Though the fish are the stars of the show, you can also get other savories by the pound: pickled herring, egg salad, chopped liver, gefilte fish, latkes, caviar and roe of varying types, whitefish salad and knishes (many among other options, ranging between $9 and 25 a lb). We were already fantasizing about the amazing appetizer spread we could make with the endless options. However, if you are feeling like eating your fish right then instead of bringing it home (as we ultimately were), you can get a bagel sandwich, by selecting your individual fillings, or choosing a pre-picked combination. You first select a bagel (plain, sesame, everything, etc.), choose a cream cheese (goat cheese, plain, tofu, etc.), and finally a filling (many fish varieties or egg salad), plus capers and tomatoes for 50 cents extra each. The classic sandwich fillings are freshly sliced from the fish counter: Gaspe Nova, Norwegian smoked salmon, Salt-Cured belly lox, gravlax and more.

M got the Fancy Delancey ($12) which was a smoked tuna sandwich with horseradish dill cream cheese and wasabi flying fish roe, and I got a choose-your-own classic dill-brined gravlax with cream cheese ($13), both sandwiches on sesame bagels. Though the prices may seem a little steep, the bagel sandwiches are stuffed to the brim. The man at the counter sliced the fish with surgical expertise. We appreciated the attention to detail: everything was done in an exacting way, and was not rushed. The fish was superlative, of the highest quality, and melt-in-the-mouth tender. Having cured fish this good really makes you know what you are missing every other time. We could eat this stuff every day! We washed everything down with a classic Dr. Brown’s cream soda, the essential deli accompaniment (Dr. Brown’s Cel-Ray is good too). We are so glad that we finally got to Russ and Daughters after all these years. It lived up to the hype, AND it is worth the wait (not often that we say both of those things).

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Harlow’s for Neapolitan Pizza

The way we found out about Harlow’s (14319 Madison Ave, Lakewood, OH 44107) was by spotting it’s distinctive, slightly rounded retro building on Madison Ave. in Lakewood. With the distinctive pink neon script sign reading simply “Harlow’s” we had no idea what kind of restaurant lay within. Turns out Harlow’s is a pizza place, but not just any pizza, but specifically Neapolitan pizza cooked in a high-heat wood oven.Harlows.jpg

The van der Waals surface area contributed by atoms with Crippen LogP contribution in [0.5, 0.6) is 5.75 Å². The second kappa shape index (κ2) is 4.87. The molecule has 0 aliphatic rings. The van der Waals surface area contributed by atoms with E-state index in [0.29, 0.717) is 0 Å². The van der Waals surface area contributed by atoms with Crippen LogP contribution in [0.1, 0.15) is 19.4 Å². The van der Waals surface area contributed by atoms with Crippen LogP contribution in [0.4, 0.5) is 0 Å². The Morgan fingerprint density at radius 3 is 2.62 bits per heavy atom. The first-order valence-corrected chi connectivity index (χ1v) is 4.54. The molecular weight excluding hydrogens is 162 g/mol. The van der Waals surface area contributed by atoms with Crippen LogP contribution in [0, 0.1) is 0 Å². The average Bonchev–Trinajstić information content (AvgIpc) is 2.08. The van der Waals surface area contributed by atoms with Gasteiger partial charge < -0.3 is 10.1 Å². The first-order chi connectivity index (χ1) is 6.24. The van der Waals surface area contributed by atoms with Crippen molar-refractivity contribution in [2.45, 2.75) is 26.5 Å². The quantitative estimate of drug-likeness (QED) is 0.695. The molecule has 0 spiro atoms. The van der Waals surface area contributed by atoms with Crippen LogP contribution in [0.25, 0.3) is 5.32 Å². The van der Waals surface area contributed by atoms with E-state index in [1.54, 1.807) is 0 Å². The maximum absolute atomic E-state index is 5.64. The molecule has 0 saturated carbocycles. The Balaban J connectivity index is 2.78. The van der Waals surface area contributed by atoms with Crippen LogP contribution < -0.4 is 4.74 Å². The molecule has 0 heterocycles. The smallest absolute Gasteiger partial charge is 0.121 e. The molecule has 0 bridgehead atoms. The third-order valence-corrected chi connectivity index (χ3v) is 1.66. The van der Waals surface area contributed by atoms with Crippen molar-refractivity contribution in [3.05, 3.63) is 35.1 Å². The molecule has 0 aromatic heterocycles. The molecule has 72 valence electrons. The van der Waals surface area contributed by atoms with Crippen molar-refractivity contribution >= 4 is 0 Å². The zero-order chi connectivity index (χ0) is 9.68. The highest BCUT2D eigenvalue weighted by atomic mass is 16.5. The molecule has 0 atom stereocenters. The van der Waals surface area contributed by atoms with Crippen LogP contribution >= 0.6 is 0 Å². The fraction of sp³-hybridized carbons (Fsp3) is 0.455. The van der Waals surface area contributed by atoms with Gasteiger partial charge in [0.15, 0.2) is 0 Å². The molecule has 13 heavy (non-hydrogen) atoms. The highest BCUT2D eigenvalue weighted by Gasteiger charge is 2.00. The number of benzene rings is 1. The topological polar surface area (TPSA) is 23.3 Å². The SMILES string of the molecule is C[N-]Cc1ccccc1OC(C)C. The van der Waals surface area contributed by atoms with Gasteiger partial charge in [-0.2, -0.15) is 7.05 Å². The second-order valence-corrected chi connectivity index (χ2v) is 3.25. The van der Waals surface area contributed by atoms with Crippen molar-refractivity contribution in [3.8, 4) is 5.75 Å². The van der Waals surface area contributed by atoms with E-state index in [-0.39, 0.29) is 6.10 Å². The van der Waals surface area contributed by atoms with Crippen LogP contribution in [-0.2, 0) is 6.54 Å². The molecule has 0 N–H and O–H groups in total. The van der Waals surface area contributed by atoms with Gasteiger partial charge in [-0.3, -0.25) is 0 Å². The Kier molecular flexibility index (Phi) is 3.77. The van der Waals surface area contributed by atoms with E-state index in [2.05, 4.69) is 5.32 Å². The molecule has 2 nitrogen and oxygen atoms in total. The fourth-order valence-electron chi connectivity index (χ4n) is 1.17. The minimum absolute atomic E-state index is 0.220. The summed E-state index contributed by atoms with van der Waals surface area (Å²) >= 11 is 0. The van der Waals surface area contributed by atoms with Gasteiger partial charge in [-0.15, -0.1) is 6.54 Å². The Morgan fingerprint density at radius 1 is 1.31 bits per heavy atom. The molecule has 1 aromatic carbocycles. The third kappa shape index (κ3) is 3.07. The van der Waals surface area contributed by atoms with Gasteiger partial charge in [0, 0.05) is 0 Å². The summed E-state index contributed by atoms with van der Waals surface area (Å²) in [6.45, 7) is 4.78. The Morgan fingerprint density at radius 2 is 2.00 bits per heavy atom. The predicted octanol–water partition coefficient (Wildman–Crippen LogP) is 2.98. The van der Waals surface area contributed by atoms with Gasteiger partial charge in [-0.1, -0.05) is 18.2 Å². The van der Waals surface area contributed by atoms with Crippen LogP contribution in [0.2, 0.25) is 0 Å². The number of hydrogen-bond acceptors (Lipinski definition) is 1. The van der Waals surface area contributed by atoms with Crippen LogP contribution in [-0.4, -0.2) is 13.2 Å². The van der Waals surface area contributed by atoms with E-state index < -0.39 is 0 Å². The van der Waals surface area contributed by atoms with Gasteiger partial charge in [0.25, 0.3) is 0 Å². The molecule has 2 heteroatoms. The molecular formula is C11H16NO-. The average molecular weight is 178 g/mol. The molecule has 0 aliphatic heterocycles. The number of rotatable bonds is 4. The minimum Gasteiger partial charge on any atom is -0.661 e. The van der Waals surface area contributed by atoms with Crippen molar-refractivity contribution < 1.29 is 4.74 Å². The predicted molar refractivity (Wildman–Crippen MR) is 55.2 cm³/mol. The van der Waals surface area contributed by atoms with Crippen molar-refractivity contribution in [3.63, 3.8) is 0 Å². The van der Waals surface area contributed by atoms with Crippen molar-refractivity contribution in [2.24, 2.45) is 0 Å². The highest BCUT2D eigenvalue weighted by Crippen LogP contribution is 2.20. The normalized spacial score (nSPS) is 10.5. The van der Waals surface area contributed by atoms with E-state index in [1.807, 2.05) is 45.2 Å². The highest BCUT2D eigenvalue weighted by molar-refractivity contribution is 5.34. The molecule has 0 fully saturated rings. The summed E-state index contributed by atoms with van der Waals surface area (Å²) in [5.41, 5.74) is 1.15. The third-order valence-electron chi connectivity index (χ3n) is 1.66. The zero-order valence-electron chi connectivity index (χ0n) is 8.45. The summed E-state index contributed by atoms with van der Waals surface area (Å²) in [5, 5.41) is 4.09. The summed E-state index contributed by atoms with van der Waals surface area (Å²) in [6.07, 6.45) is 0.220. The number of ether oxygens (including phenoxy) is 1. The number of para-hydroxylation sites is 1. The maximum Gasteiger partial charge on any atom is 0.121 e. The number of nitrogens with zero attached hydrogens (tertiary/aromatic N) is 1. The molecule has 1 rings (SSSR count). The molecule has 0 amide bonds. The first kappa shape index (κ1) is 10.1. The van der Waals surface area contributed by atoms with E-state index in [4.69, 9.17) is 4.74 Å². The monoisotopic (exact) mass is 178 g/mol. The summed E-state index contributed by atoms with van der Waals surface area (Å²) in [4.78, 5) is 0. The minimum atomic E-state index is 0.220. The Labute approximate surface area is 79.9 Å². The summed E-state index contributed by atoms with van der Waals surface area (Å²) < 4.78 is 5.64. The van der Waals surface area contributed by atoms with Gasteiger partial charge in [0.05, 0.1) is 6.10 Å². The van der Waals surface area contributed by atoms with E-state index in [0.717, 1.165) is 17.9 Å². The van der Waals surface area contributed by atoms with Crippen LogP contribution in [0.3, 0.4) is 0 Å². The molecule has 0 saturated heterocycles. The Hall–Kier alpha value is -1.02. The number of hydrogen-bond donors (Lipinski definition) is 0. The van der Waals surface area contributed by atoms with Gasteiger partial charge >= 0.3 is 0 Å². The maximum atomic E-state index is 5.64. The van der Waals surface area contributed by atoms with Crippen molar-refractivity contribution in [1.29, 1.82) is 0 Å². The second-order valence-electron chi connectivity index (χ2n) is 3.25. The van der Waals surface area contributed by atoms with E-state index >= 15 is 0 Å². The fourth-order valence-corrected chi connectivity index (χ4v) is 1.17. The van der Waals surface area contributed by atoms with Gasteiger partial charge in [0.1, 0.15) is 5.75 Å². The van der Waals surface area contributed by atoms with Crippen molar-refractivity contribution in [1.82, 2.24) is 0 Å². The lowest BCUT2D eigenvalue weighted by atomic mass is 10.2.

Harlow’s is a small space, but exceedingly cute and modern. You can eat pizza at one of the long tables in the main space, at the outdoor patio, or bellied up to the bar. All pizzas are 12″ Neapolitan-style and can feed one hungry person.We always have to get the classic Margherita ($13) the classic with San Marzano tomatoes, mozzarella, EVOO, and fresh basil. Other varieties include a Bianca ($13) white pizza, spicy salami ($15) and the Leonardo ($15) a white pizza with pistachios, grape tomatoes and arugula.

HarlowsPizza

At Harlow’s they keep the balls of pizza dough near the pizza oven, and it is fun to watch the pizzas being assembled before your eyes. Since the pizzas are made to order, there may be a slight backup before you get yours. The pizzas are cooked lightning quick in the authentic, custom wood-fired oven for only a couple of minutes.  The Neapolitan-style pizzas come out piping hot with a chewy crust dotted with char marks, and a little sloppy in the middle, like a good Neapolitan pizza should be. We especially love the toppings at Harlow’s and everything is always super-fresh. Though we like all of the pizzas we have tried at Harlow’s, we think the Margherita is our favorite. Sometimes you just can’t improve on a classic.

AruPizzaAlong with pizza, you can get a small selection of wine and beer, and interesting aguas frescas (when we were there, lime or watermelon were the choices). From Tuesday – Thursday you can get the pizza to go, but you can’t call in ahead, so keep that in mind. We celebrated our new house by getting some Harlow’s takeout, as you can see below. We are so glad that a fortuitous neon sign spotting led us to the Neapolitan pizza at Harlow’s! HarlowsClassic

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Soan Papdi for Diwali

India FlagHappy Diwali! Diwali, the Hindu festival of lights, started yesterday, October 27, 2019, but it is not too late to get in on some delicious treats to celebrate this holiday. Today, for Diwali, we will be making Soan Papdi (aka patisa, son papri, sohan papdi or shonpapdi), a North Indian confection with an amazing melt-in-the-mouth texture. Really, it is unlike anything I have had before, somewhat like cotton candy, but with flaky layers, often formed into cubes. You definitely have to experience it for yourself! This treat was first introduced to me by my friend from Delhi, who brought the treat back directly from a favorite sweet shop. Soan Papdi is popular throughout India, especially during festivals. With a base of ghee (clarified butter), gram flour and sugar, soan papdi is often flavored with cardamom, but you can now find it flavored any number of ways, including mango, pistachio or chocolate. Check out Steemit, The Times of India and Awesome Cuisine for Soan Papdi recipes.

Soan Papdi in Delhi by Georgia Popplewell

 

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Filed under Holidays, Pastry Post-Poc, World Eats